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Two in 100 infants in India born with congenital defects: Study

The study is being funded by the University Grants Commission project under its University with Potential for Excellence programme.

Written by Anuradha Mascarenhas | Pune | Updated: February 7, 2016 9:35:28 am

The spurt of microcephaly (where the head of the newborn is unusually small) cases in Brazil linked to Zika virus infection during pregnancy has put the health system on alert . While there is no robust system for monitoring the numbers of birth defects in the country, the Interdisciplinary School of Health Sciences (ISHS) at the University of Pune has taken up a key study to measure the number of cases of congenital anomaly affected births.

“Zika virus outbreak tells us why India urgently needs a surveillance of birth defects . Unless we know the usual number of babies born with this condition each year, we will not be able to notice an increase in the numbers of mirocephaly cases or other types of birth defects,” Dr Anita Kar, head of the ISHS told The Indian Express.

The study is being funded by the University Grants Commission project under its University with Potential for Excellence programme. “We have been able to identify that 2.2 per cent of babies in India are born with congenital anomaly. In absolute numbers, this translates into nearly six lakh babies being born each year with congenital anomaly, with heart defects being the most prevalent condition,” Dr Kar said.

The study is still underway at hospitals run by Pune Municipal Corporation and Pimpri-Chinchwad Municipal Corporation, she said. Based on these data, the researchers have convened an international meeting to identify research priorities that could outline the formation of a birth defects programme, Dr Kar said. They have also planned to mark the World Birth Defects Day on March 3.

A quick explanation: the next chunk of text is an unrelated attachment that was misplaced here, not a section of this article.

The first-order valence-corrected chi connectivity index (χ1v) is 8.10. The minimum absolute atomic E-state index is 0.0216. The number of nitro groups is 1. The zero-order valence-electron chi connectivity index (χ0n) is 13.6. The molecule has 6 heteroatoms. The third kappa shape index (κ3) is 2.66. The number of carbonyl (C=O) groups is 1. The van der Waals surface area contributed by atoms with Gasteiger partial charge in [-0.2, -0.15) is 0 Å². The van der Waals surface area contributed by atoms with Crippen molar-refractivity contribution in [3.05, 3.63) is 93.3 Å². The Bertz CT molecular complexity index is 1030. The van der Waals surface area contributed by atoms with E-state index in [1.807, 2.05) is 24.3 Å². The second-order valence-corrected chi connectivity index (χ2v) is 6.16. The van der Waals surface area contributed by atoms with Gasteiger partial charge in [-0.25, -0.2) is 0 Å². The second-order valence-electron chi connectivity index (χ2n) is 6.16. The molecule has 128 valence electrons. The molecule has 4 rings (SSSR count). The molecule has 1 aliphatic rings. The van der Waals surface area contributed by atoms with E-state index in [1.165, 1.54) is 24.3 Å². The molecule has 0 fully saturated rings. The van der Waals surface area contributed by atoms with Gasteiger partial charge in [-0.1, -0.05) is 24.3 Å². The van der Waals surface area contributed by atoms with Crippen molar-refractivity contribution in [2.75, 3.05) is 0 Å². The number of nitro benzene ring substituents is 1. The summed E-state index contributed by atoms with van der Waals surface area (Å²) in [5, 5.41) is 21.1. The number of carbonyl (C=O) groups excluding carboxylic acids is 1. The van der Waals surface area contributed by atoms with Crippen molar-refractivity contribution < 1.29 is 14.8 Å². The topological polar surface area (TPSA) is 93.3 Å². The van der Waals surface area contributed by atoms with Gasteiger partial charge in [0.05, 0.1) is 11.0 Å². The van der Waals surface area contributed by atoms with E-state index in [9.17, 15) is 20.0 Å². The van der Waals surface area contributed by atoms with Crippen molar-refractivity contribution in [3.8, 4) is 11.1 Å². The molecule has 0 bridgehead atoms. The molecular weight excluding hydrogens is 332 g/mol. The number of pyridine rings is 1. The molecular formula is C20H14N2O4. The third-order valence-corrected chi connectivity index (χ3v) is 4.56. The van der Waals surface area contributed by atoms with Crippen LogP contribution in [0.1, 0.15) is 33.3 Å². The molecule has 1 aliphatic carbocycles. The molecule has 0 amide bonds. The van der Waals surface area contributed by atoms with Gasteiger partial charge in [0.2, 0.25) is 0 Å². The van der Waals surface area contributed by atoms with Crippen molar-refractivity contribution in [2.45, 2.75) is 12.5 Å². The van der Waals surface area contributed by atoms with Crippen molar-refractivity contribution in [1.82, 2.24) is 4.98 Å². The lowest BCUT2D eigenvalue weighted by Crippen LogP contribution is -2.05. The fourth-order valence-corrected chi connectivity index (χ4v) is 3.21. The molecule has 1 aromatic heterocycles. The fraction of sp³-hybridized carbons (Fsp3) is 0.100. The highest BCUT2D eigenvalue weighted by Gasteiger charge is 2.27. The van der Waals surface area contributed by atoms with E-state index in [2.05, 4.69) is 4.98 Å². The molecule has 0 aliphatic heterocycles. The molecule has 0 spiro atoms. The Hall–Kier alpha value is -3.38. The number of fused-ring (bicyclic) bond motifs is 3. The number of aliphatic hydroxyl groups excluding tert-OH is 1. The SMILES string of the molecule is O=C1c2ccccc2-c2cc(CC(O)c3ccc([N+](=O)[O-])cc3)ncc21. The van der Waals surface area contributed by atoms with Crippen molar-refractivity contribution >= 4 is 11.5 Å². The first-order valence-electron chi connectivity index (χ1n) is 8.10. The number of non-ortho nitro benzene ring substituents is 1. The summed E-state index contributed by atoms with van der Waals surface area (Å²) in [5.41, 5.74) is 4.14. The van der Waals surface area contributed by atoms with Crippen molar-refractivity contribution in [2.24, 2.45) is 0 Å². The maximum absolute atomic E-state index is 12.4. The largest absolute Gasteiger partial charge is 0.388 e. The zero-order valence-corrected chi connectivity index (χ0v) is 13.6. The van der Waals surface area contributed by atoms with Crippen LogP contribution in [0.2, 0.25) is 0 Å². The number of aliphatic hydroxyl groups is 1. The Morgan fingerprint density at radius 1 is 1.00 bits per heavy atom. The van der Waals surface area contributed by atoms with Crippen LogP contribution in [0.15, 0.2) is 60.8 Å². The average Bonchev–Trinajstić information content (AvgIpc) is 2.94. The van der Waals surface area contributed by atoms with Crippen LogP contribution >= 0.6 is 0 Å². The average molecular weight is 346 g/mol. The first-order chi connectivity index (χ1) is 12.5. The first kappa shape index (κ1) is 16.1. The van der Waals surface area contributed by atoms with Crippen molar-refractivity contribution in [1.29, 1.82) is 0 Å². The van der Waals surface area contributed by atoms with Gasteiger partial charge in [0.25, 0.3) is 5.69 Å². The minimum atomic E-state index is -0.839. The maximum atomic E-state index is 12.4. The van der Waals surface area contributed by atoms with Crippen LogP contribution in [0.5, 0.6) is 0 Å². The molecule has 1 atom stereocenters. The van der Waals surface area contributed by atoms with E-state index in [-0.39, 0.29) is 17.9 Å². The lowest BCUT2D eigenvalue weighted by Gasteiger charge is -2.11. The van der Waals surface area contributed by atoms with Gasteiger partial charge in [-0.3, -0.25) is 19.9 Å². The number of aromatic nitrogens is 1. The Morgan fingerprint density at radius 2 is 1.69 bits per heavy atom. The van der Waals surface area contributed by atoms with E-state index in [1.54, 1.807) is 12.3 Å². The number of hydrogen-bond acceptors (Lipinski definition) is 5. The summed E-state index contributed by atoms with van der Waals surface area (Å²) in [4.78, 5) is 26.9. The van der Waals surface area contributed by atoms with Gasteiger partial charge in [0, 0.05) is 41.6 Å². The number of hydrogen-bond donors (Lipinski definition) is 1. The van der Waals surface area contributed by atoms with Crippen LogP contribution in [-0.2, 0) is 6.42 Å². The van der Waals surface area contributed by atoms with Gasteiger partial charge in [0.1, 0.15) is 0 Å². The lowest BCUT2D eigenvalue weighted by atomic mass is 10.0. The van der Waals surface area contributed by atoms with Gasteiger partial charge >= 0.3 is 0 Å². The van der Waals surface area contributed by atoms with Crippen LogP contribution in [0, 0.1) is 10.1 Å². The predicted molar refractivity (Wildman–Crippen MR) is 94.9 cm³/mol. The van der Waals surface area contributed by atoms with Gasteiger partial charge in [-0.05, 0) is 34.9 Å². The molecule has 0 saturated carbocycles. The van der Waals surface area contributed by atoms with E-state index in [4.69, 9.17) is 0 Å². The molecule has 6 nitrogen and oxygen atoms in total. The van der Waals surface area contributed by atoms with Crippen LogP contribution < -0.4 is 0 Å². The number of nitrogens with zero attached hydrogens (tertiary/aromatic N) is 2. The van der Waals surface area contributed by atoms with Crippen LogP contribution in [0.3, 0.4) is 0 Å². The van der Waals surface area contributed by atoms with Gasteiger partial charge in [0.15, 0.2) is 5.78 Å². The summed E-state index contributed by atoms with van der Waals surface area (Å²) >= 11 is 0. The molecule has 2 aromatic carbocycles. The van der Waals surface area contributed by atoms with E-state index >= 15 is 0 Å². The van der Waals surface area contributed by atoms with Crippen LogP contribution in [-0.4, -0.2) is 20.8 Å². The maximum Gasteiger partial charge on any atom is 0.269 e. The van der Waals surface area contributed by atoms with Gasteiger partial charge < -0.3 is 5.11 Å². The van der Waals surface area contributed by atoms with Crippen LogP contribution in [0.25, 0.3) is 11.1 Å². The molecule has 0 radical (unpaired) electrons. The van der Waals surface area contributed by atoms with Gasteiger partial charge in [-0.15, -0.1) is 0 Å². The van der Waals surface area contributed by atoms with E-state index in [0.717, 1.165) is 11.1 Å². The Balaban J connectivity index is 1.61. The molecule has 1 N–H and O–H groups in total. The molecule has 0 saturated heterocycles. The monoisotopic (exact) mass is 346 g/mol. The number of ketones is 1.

A quarter of all global neonatal deaths occur in India. Congenital anomalies constitute the fifth largest cause of neonatal mortality in the country, but national estimates of the prevalence of these conditions are still lacking. “More studies are needed to determine the impact of congenital anomalies on neonatal mortality in India,” said Dr Kar, who has also recently initiated a Facebook page on issues related to birth defects in India https://www.facebook.com/Birth-Defects-India-1655601181370743/

State to measure head circumference of newborn
Pregnant women constitute the group with the highest risk of Zika virus infection. However, since no national data is available on the number of microcephaly affected births, the state has now agreed to monitor the head circumference of the newborn in addition to the weight.

“This will at least give us a baseline data on the number of microcephaly cases,” says Dr Aarti Kinikar, member of the state’s expert committee on communicable diseases. As part of the Government of India’s surveillance effort, B J Medical College and Sassoon general hospital have been identified by the state to set up a birth defects registry, which will provide data on six common birth defects among babies.

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